The Wedding Saviors: How Four Women Salvaged Seven Weddings Following the Fires

The cellphone, set on vibrate, buzzed insistently 17 times in the middle of the night October 9 before Brittany Rogers-Hanson finally woke up in her newly rented home in Fountaingrove and picked up the message to evacuate.

She had 20 minutes to gather up her husband, Eric, her three kids, her daughter’s friend who was with them for a sleepover, her son’s service dog, her father’s watch and her aunt’s heirloom sapphire ring, and get into the car.

An eerie drive to the bottom of Fountaingrove Parkway, during which they hit a fallen tree, ended at the on-ramp to Highway 101, where they faced another freakish sight — 50 cars headed straight for them scurrying south in the northbound lane. The Fountaingrove Inn and historic Round Barn had not yet burned. Thirty minutes after they left, their own home would be engulfed.

One motorist rolled down his window and shouted “Turn around. The freeway is on fire!”

That’s how Rogers-Hanson’s week began. For the 38-year-old wedding planner there would be no opportunity over the next two weeks to even contemplate her own loss. She had seven weddings to salvage immediately — 27 before the end of the year.

In the two weeks after the fires broke out, Rogers-Hanson and her tiny team from Run Away With Me weddings, including chief wedding planner Kalika Ansel, who was burned out of her townhouse across from the Luther Burbank Center, worked like bats out of hell. They scrambled to move two weddings from Napa and Sonoma to Novato at the last minute as the fires raged, graying the skies with strangling smoke even over areas unaffected by flames.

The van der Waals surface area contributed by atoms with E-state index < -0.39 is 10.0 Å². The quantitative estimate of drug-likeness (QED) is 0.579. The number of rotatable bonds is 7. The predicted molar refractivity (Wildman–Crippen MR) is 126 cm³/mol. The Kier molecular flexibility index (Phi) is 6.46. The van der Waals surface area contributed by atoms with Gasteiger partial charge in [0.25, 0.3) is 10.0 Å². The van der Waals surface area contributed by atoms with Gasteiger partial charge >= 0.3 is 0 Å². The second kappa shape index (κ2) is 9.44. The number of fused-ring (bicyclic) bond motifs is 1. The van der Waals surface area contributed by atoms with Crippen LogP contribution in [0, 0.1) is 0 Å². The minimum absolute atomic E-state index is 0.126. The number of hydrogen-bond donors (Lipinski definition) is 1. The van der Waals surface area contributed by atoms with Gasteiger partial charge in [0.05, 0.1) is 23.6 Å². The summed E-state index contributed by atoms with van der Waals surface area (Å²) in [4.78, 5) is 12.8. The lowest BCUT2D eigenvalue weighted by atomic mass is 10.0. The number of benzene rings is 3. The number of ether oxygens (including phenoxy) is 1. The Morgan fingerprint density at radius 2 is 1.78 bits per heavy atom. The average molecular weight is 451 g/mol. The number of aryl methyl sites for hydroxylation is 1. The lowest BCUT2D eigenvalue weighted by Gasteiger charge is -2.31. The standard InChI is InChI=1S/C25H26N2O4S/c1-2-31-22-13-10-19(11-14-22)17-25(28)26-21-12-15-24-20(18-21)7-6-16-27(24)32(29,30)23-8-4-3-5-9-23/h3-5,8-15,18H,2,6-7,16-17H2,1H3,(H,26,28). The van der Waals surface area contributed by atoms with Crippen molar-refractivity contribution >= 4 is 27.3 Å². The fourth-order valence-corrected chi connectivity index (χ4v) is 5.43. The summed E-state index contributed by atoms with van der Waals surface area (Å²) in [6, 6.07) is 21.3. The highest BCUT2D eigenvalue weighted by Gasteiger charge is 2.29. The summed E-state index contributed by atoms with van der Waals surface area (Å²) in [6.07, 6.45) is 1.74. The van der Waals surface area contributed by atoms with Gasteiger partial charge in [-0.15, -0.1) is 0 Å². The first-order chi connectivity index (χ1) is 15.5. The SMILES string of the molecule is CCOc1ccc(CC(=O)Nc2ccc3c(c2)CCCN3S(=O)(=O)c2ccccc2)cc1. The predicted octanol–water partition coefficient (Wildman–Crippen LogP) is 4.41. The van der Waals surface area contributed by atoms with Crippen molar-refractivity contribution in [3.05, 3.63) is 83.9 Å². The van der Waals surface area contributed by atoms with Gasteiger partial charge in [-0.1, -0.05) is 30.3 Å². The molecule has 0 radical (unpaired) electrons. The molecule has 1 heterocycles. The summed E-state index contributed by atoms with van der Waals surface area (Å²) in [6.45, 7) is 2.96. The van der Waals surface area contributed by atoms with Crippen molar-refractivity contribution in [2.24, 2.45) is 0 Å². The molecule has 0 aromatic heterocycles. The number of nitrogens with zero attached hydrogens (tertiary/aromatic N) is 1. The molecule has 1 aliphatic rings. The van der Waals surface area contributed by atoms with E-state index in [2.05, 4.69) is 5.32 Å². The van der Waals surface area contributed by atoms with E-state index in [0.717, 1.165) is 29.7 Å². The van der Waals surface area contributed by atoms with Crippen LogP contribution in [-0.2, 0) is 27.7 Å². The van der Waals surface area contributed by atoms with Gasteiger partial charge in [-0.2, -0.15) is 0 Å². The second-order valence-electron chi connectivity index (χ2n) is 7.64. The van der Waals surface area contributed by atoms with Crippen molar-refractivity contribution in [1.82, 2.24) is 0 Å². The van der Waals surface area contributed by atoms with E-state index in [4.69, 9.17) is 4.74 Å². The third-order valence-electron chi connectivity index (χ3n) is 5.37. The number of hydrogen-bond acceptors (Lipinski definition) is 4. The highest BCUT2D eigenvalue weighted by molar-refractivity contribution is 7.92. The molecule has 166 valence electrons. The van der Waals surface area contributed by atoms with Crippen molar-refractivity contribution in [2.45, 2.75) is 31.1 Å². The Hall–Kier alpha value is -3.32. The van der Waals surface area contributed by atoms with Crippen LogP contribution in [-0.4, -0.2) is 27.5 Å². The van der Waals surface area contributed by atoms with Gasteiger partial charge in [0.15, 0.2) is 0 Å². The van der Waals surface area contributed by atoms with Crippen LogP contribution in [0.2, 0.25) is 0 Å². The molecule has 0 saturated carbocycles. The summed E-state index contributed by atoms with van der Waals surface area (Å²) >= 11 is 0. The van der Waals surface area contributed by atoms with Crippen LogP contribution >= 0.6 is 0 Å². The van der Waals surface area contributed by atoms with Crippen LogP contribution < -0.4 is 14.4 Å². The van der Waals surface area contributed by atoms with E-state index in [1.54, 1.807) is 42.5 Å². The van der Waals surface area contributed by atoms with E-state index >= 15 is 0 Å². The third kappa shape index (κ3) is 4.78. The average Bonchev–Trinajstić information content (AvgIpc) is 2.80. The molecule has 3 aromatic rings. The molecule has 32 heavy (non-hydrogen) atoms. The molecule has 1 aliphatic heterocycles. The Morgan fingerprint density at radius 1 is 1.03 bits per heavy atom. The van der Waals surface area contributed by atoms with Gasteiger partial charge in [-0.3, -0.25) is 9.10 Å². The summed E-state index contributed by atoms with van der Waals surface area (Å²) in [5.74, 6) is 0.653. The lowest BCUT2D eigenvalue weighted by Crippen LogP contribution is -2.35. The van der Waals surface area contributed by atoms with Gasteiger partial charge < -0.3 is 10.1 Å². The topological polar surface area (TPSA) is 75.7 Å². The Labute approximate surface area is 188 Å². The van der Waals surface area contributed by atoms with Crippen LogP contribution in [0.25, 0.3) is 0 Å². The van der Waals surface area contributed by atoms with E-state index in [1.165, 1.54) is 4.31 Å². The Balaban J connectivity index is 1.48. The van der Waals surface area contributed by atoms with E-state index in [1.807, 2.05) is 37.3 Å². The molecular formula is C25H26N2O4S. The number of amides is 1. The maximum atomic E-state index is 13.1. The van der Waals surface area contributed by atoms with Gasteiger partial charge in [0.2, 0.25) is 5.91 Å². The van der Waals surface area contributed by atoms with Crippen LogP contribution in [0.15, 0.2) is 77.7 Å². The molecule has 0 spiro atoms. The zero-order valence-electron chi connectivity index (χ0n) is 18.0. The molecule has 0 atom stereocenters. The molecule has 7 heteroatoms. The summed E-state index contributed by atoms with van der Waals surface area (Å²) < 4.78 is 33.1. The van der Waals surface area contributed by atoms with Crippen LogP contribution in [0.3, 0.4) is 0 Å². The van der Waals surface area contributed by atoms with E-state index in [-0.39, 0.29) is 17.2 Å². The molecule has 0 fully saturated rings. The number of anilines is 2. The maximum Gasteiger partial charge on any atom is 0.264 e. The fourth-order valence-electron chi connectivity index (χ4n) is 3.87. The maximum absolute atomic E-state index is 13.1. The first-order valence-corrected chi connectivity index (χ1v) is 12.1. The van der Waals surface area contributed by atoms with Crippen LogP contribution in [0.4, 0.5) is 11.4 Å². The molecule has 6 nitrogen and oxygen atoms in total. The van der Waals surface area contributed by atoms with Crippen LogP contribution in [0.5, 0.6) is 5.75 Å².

“Our phones,” Rogers-Hanson said, “were blowing up.”

Hit with three cancellations, Rogers-Hanson’s team of four kicked into gear to salvage what was left and keep any more from canceling. In one day alone she worked the phones to soothe the fears of 37 brides wondering if their weddings were still on. Each canceled event had the potential for setting off a cascade of suffering for the florists, cake bakers, hair stylists, photographers, caterers, musicians and other people whose income depends on Wine Country weddings and events.

In the case of one relocated wedding, the officiant who was supposed to preside over the ceremony lost her home in the fires — so Ansel stepped in and did it herself. And as the relocated and reconfigured events continued in the days that followed, the wedding team continued to come together as smiling couples shared vows and toasted love.

“My team is very powerful,” Rogers-Hanson said. “For some reason survival kicked in, because we’re wedding planners. Our normal job is dealing with chaos. But it’s also keeping us sane. Because once we stop and think about what happened, we’re a mess.”

More information about elopements and wedding packages at runawaywithme.com 

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Hometown Love Letter: How Kenwood Came Together in the Face of Adversity

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